Gagasi FM has more than 121,000 downloads of their app and in excess of 84,000 registered users. Dlamini says that audiences want to do more online and that content is a key driver at the station.
Content vs music
Gagasi FM has always had a profound influence on the musical landscape in South Africa and music remains key to the strategy of the station. Dlamini explains that their audience needs have shifted, and there has been a very specific move towards content creation and consumption. “Our audience has told us that they will specifically tune in for our content whereas music used to be the exclusive drawcard. We are catering for this.” Gagasi FM runs a dedicated content hub that churns at least six pieces of unique content per day. In the changing consumption landscape Dlamini says: “You need to push beyond the voice and look at other things.”
Mostert says that content and music enjoy an amazing synergy on 5FM. The station has always been a music taste maker and music remains a pillar in catering to the needs of the audience. “5FM is a credible music platform, if we play new music on air, our audience is adding it to their playlists.” Mostert further says that although it is a tough call to make at times, music still leads the entertainment offering on the station, but content and storytelling are a very close second. 5FM seeks to employ multi-skilled producers who understand that technology is the tool to enable better content creation and connection to audiences.
Brand synergy with youth radio
So how can brands and clients tap into the power of youth audiences?
As the previous head of creative and promotions at Gagasi FM, Dlamini urges brands to listen to the advice of the radio station they are working with. “We understand the audience, we talk to them daily and we get their feedback. Our talent engages with them outside of the station and we know what makes them tick.” Dlamini explains that brands should engage the youth in a way they want to be spoken to, the youth appreciate the effort and uniqueness and will reward you with their attention.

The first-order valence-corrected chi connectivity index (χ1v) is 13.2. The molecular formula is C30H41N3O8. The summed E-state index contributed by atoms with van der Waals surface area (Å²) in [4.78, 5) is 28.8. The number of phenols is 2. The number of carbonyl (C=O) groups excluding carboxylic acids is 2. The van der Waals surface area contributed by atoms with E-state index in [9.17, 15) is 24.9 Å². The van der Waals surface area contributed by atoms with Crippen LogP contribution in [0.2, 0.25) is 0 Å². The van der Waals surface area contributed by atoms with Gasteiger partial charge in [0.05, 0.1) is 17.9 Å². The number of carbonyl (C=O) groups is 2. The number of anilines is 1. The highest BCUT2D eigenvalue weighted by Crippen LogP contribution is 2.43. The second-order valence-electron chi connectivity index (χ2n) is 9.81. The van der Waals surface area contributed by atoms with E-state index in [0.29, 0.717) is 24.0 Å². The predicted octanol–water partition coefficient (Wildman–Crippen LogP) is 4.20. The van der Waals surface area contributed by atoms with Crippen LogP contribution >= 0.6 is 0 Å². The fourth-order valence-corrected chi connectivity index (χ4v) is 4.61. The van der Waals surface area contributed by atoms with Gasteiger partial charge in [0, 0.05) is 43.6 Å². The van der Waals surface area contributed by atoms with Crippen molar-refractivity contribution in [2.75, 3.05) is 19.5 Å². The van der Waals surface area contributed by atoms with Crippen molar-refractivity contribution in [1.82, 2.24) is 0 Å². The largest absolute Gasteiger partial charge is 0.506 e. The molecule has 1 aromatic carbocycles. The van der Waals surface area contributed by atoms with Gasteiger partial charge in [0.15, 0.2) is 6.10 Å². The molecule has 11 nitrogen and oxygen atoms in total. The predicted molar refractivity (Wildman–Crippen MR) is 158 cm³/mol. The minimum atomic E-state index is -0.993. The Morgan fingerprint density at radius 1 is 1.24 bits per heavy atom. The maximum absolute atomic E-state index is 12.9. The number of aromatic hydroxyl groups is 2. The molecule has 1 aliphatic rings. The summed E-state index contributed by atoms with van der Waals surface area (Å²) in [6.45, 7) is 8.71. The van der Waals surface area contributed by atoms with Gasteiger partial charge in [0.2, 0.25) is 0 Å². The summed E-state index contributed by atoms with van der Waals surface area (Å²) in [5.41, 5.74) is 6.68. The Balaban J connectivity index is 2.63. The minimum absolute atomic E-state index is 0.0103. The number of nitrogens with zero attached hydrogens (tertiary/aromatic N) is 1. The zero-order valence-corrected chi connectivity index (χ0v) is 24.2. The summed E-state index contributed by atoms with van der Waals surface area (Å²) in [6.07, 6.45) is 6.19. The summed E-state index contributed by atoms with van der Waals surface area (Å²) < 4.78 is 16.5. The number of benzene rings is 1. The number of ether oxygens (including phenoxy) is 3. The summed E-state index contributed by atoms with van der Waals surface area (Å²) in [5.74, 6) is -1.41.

5FM’s Mostert has a similar sentiment: “Don’t tell the audience what they want, ask them what they need.” Further to this he says tone is vital and don’t hide anything from the audience, they have access to information and will hold you to it.
Dlamini adds that a key mistake brands make is boxing the youth. Understand that today, they are a student living in a township, but know that they have a plan and that their lives are progressing; be a brand that walks to the journey with them.
The latest BRC Rams data on youth radio shows a very stable picture for commercial youth radio in South Africa. These stations are passionate about their audiences, in tune with their needs, speaking to them on the right platforms in a language that resonates and deliver a product that keeps the youth coming back. It seems like an opportune time to enjoy the power of youth radio on air and online; the audience certainly are!